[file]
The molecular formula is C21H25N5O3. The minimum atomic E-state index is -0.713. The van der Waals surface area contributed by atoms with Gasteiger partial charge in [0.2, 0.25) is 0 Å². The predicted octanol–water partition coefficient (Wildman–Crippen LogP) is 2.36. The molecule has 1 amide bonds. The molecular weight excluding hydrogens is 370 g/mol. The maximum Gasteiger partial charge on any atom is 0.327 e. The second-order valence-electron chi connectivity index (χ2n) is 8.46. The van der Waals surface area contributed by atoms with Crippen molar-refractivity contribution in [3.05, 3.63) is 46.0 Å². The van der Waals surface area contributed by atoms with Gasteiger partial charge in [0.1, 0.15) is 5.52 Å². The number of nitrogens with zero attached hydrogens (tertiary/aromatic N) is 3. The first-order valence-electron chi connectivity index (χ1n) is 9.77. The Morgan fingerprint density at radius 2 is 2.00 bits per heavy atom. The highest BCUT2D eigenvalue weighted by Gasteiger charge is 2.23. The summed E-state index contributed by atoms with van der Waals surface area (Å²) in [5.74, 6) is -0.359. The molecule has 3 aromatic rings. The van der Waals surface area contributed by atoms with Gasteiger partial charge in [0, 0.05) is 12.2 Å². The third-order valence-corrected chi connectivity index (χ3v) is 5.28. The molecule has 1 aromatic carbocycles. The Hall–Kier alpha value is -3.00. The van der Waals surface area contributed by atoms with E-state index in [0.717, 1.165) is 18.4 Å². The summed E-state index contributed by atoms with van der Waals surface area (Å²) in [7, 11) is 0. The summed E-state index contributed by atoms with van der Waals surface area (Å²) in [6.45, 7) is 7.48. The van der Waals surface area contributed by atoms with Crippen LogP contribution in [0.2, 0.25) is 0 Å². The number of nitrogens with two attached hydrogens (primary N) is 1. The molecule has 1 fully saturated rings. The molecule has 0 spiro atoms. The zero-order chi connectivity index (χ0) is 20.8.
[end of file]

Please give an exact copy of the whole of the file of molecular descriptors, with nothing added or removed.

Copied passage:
The molecular formula is C21H25N5O3. The minimum atomic E-state index is -0.713. The van der Waals surface area contributed by atoms with Gasteiger partial charge in [0.2, 0.25) is 0 Å². The predicted octanol–water partition coefficient (Wildman–Crippen LogP) is 2.36. The molecule has 1 amide bonds. The molecular weight excluding hydrogens is 370 g/mol. The maximum Gasteiger partial charge on any atom is 0.327 e. The second-order valence-electron chi connectivity index (χ2n) is 8.46. The van der Waals surface area contributed by atoms with Crippen molar-refractivity contribution in [3.05, 3.63) is 46.0 Å². The van der Waals surface area contributed by atoms with Gasteiger partial charge in [0.1, 0.15) is 5.52 Å². The number of nitrogens with zero attached hydrogens (tertiary/aromatic N) is 3. The first-order valence-electron chi connectivity index (χ1n) is 9.77. The Morgan fingerprint density at radius 2 is 2.00 bits per heavy atom. The highest BCUT2D eigenvalue weighted by Gasteiger charge is 2.23. The summed E-state index contributed by atoms with van der Waals surface area (Å²) in [5.74, 6) is -0.359. The molecule has 3 aromatic rings. The van der Waals surface area contributed by atoms with Gasteiger partial charge in [0, 0.05) is 12.2 Å². The third-order valence-corrected chi connectivity index (χ3v) is 5.28. The molecule has 1 aromatic carbocycles. The Hall–Kier alpha value is -3.00. The van der Waals surface area contributed by atoms with E-state index in [0.717, 1.165) is 18.4 Å². The summed E-state index contributed by atoms with van der Waals surface area (Å²) in [7, 11) is 0. The summed E-state index contributed by atoms with van der Waals surface area (Å²) in [6.45, 7) is 7.48. The van der Waals surface area contributed by atoms with Crippen LogP contribution in [0.2, 0.25) is 0 Å². The number of nitrogens with two attached hydrogens (primary N) is 1. The molecule has 1 fully saturated rings. The molecule has 0 spiro atoms. The zero-order chi connectivity index (χ0) is 20.8.